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The seventh round of talks in Vienna this year between the parties to the 2015 Iran nuclear deal and the United States is struggling to pick up momentum. The accord has been in trouble since then president Donald Trump in May 2018 withdrew the US from the Joint Comprehensive Plan of Action (JCPOA), as the deal is formally known, and reimposed sanctions. Although significant progress on reviving the accord was achieved in the first six rounds earlier this year, held since US President Joe Biden took office, Washington is now considering alternative strategies as negotiations stall.
At its heart, the JCPOA entails a trade-off in which Iran receives sanctions relief in exchange for restrictions on its nuclear program. The Islamic Republic has gradually distanced itself from the deal’s restrictions in response to the reimposition of US sanctions, albeit stopping short of walking away from the JCPOA. The current contention between the two sides mainly pertains to the lifting of Trump-era sanctions and Iranian nuclear advances.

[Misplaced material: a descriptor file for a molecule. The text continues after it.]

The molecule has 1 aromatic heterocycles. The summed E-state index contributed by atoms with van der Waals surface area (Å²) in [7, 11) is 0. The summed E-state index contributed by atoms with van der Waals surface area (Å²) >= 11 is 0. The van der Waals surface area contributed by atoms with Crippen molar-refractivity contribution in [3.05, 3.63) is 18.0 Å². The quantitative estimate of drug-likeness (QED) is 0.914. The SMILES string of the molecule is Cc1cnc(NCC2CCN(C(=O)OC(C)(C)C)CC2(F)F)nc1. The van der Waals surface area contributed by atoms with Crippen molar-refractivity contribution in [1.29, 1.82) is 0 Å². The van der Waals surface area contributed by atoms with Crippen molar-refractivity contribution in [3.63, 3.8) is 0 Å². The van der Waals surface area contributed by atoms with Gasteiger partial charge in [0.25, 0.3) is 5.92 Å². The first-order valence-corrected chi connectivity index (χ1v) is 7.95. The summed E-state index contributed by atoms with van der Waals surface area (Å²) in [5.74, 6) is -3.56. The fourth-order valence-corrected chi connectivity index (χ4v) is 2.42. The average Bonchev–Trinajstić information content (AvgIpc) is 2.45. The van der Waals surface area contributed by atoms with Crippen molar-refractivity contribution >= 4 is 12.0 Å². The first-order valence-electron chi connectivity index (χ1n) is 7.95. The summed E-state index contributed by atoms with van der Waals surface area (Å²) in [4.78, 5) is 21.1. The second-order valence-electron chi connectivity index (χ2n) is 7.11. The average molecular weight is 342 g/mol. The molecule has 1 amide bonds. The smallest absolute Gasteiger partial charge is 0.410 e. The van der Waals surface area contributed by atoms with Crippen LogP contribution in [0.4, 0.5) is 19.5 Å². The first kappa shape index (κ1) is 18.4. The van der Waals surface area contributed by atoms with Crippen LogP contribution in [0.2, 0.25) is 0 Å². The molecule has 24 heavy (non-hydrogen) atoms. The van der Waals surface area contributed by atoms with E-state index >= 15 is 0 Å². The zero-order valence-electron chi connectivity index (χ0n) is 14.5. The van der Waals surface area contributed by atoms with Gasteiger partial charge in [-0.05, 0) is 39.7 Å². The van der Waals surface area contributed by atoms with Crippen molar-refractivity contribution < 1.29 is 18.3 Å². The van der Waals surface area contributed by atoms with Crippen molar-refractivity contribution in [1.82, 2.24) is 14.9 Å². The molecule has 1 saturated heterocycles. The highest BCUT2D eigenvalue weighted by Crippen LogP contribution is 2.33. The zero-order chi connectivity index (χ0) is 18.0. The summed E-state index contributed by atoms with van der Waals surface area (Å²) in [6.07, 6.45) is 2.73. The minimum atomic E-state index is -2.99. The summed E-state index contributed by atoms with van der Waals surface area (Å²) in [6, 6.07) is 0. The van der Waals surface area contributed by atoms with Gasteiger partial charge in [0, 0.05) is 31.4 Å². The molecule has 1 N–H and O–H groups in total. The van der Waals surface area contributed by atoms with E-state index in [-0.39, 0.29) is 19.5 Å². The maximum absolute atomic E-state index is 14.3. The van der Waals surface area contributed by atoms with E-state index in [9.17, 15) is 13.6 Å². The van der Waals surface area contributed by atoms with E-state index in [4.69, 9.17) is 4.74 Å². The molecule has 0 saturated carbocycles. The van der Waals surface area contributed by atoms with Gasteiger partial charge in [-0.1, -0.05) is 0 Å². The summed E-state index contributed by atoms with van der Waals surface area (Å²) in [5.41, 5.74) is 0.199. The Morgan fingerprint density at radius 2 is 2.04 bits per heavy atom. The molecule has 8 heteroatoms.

While vaguely defined thus far, the US ‘Plan B’—in case efforts to revive the JCPOA fail—will probably align with ‘offshore balancing’ approaches as Washington works to shift focus to areas of vital interest, such as China. From an Iranian perspective, this scenario will require the US to increase pressure on Iran while avoiding the lure of spiraling engagement in the Persian Gulf region...
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